Understanding Aboriginal music for the understanding of Aboriginal cultures
Master of Education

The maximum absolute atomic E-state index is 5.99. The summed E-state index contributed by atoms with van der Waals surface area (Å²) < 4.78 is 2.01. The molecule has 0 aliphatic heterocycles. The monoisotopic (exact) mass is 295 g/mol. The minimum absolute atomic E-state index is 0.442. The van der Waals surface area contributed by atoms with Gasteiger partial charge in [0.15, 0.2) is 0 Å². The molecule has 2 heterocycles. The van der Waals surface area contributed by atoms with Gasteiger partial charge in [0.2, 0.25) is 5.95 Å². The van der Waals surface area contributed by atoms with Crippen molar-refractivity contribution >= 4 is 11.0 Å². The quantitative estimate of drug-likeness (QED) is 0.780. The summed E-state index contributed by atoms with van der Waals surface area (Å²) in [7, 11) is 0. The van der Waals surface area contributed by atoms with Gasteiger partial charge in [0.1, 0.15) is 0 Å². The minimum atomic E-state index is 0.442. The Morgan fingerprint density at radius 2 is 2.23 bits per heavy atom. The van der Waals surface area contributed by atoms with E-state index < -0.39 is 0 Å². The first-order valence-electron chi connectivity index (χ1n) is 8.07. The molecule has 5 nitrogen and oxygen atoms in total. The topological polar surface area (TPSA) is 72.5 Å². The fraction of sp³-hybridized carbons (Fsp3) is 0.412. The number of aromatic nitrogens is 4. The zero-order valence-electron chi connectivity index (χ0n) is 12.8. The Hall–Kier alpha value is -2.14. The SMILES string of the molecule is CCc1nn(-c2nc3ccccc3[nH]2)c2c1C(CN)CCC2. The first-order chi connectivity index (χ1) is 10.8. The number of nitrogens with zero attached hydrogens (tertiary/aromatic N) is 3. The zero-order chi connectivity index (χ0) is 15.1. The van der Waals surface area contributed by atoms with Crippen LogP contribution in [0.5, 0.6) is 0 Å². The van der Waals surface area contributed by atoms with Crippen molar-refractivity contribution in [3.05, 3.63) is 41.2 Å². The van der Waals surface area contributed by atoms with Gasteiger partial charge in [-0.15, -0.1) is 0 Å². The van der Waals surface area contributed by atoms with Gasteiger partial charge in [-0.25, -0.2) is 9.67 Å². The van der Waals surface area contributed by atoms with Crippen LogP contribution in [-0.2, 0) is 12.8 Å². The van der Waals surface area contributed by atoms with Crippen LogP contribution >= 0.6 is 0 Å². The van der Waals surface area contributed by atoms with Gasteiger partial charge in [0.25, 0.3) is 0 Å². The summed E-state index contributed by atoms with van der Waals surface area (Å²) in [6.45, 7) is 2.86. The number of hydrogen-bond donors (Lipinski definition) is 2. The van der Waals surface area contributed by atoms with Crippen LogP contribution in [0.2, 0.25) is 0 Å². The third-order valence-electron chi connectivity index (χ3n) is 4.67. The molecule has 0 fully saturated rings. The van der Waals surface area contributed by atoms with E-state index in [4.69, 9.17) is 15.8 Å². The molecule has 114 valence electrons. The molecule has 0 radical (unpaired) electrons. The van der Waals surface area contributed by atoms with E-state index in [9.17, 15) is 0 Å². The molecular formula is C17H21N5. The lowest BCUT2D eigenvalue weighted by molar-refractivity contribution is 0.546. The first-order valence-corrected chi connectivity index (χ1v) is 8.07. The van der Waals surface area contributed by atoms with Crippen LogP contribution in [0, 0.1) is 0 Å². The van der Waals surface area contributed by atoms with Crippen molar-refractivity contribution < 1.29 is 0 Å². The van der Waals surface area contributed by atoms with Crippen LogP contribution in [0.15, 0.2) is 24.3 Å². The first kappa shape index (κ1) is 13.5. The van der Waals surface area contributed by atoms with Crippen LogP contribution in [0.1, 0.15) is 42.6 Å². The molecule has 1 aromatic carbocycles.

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How do Aboriginal musicians and music professionals make connections between their music and their cultures? This qualitative study explores the interconnections between Aboriginal music and Aboriginal cultures and considers the implications for teaching music. Scholars contend that Aboriginal cultures and their music are related and holistic, offering an understanding of each other (Kennedy, 2009; Makinlay, 2008; Whidden, 2007). Canadian scholars mostly explore traditional Aboriginal music. Fewer scholars explore the connections between contemporary Aboriginal music and culture from across a range of Nations within the Canadian context. Even fewer scholars study connections between contemporary Aboriginal music and culture and how these linkages inform teaching music. To address this gap, Hovorka designed a study employing Indigenous methodologies with portraiture methodology. She combined arts-based methods and ethnomusicology to create textual portraits of participants. She purposely selected five participants, including traditional and contemporary Aboriginal musicians, as well as music industry professionals from a variety of Nations across Canada, to explore the connections they make between their music and their cultures and how it might inform music curricula in schools. Data collection methods included videotaped individual semi-structured interviews followed by two focus groups. The data were transcribed and then coded and analyzed using descriptive, interpretive and pattern coding methods. Three themes emerged, Aboriginal music: (1) heals the effects of assimilation and colonization; (2) expresses connections between Aboriginal traditions and music through spiritual and physical connections to the Earth with an emphasis on the drum; and (3) serves as an essential tool to disseminate knowledge from generation to generation. Keywords: Aboriginal musics, Aboriginal cultures, Aboriginal education, colonialism.